How the transfer amounts are determined
Pension transfer amounts will be determined on an actuarial basis. The following will provide you with additional information on how the transfer amounts are determined:
Federal transfer amount (transfers into the public service pension plan or out of the public service to a defined benefit plan)
"A defined benefit plan is a pension plan that prescribes a specific level of benefit for each year of the plan member's pensionable service."
A federal transfer amount is the actuarial value calculated by the Government of Canada and is the amount required under the Public Service Superannuation Act (PSSA) to fund the service being transferred. The calculation of the "actuarial value" (value based on a set of actuarial assumptions) is very complex and lengthy and includes a great number of factors and tables. For this reason the calculation is performed by a computer program that is continually verified by the Office of the Superintendent of Financial Institutions (OFSI) to ensure its accuracy.
A simplified explanation of the process follows to provide a general understanding of how the federal transfer amount is determined.
The federal transfer amount is based on the deferred annuity that would be payable under the PSSA at age 60 and takes into account the following factors:
- Salary and service:
The deferred annuity is calculated using your average salary (five best consecutive years), your pensionable service and multiplied by 2%. Your pensionable service available for transfer will include any part-time service, service subject to pension division, leave without pay, non-countable service and/or an election for prior pensionable service.
- Canada Pension Plan (CPP) or Quebec Pension Plan (QPP) reduction:
The CPP or QPP reduction is applied to account for the integration of the PSSA and CPP/QPP contributions and benefits. (see the Glossary—Pension portability package for more information)
- Pension indexing:
Pension indexing (inflation protection) is included in the value of your benefit and includes both future indexing and indexing between your date of termination and date of valuation.
- Demographic assumptions and Economic assumptions:
The Government of Canada Pension Centre will use the actuarial assumptions contained in the most recent Actuarial Report on the Pension Plan for the Public Service of Canada (PSS Actuarial Report) except where noted.
There are two categories of assumptions, which are applied in the following manner:
- Demographic assumptions:
include the probability of your being alive in each year in the future, and the probability of a child, student, or disability benefit being paid to you, or being paid on your behalf. These probabilities are based on the actual experience of the pension plan, and are reviewed every three years. The probability of being survived by a spouse is also a factor, and these assumptions are derived from Statistics Canada information.
- Economic assumptions:
include the "real rate of return" that the amount transferred could be expected to earn. The real rate of return is the difference between the gross interest rate and the rate of inflation. Assumptions established specifically for Pension Transfer Agreements include: the rate of interest, the rate of increase in the consumer price index and the rate of increase in salaries, plus the seniority and promotional increases contained in the Actuarial Report on the Pension Plan for the Public Service of Canada.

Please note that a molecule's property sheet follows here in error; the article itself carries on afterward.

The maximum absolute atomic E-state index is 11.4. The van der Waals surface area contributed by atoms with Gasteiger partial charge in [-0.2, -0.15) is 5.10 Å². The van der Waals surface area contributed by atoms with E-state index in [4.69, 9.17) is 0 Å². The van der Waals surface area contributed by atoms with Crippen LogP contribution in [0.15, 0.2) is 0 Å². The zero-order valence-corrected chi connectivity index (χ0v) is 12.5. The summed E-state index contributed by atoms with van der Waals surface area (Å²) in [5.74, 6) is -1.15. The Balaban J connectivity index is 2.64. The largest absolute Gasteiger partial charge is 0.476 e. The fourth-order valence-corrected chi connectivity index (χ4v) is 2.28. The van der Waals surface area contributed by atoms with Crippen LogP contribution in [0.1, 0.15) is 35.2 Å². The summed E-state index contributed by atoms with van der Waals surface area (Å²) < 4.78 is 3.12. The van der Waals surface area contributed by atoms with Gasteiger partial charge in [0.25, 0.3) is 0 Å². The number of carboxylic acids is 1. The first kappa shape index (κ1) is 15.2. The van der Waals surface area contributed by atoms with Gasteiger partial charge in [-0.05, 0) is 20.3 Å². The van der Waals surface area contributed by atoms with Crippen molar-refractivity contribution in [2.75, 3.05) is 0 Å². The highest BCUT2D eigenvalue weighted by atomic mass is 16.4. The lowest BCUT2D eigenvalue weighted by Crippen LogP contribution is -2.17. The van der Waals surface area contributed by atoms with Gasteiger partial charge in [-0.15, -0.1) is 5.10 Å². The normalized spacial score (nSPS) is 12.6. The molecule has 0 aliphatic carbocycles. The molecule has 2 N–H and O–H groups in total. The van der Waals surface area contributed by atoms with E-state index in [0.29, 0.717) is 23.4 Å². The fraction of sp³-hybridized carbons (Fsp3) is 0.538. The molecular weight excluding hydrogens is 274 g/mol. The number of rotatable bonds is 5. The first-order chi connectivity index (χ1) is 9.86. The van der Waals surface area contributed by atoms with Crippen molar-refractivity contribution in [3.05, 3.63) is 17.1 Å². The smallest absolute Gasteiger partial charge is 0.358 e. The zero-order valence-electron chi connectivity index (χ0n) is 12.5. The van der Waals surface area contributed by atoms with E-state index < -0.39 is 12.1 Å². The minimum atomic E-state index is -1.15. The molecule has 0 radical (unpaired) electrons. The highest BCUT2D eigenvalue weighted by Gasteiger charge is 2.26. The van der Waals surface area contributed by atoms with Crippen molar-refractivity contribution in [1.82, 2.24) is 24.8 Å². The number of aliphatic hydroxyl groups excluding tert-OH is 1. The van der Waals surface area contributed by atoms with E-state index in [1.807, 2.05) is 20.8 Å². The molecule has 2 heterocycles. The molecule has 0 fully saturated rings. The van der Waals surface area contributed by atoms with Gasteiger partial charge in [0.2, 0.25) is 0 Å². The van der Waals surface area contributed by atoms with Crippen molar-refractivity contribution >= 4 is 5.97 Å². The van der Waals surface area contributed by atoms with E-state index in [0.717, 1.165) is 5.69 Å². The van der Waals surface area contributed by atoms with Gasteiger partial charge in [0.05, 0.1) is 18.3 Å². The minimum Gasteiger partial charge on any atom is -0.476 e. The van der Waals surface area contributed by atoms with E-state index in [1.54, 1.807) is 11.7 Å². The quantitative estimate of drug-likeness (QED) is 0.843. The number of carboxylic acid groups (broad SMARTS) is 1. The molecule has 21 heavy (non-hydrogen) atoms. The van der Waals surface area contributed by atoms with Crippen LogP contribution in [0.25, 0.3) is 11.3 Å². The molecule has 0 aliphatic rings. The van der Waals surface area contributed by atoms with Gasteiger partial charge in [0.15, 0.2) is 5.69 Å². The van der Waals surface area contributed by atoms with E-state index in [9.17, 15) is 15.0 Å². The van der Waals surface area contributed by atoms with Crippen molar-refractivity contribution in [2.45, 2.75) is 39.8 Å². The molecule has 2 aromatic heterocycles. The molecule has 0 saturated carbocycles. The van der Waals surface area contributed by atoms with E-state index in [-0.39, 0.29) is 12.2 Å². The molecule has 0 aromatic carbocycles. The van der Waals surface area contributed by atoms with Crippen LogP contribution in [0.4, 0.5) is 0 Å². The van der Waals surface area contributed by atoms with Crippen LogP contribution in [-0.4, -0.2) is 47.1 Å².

Federal transfer amount (transfers out of the public service to a defined contribution plan)
"A defined contribution plan is a pension plan that provides a member with a pension based on the value of the annuity purchased by the funds available in that member's investment account (contributions plus any accrued investment income) at retirement."
The federal transfer amount is equal to the transfer value as defined in the PSSA up to the prescribed limits set under the Income Tax Act.
A transfer value is a lump sum amount representing the present value of a contributor's future pension entitlement. The transfer value is calculated at the contributor's valuation date. The transfer value amount is determined using an actuarial calculation based on the deferred annuity that would be payable at age 60. It takes into account the factors defined above with the exception of economic assumptions. This factor differs from that used in the calculation of the federal transfer amount being transferred to a defined benefit plan. The definition of economic assumptions with respect to a transfer value payment is as follows:
- Economic assumptions:
These assumptions pertain to the real rate of return that the lump sum payment could be expected to earn. The real rate of return is the difference between the gross interest rate and the rate of inflation. These assumptions are based on recommendations by the Canadian Institute of Actuaries in respect of fully indexed pension plans and reflect current market conditions, as well as expected long term rates. The value of the lump sum payment is discounted to account for the fact that the benefit will be payable in a lump sum immediately; rather than monthly over the contributor's, and/or any eligible survivor's, lifetime. The lump sum is calculated based on the assumption that the funds would have earned interest from the pension plan from the date of payment until the contributor would have received a pension benefit.
Employer transfer amount
Is usually the amount equal to the value of the plan member's account(s) at the payment date. For additional information on how your employer calculates the employer transfer amount you will need to contact them directly.
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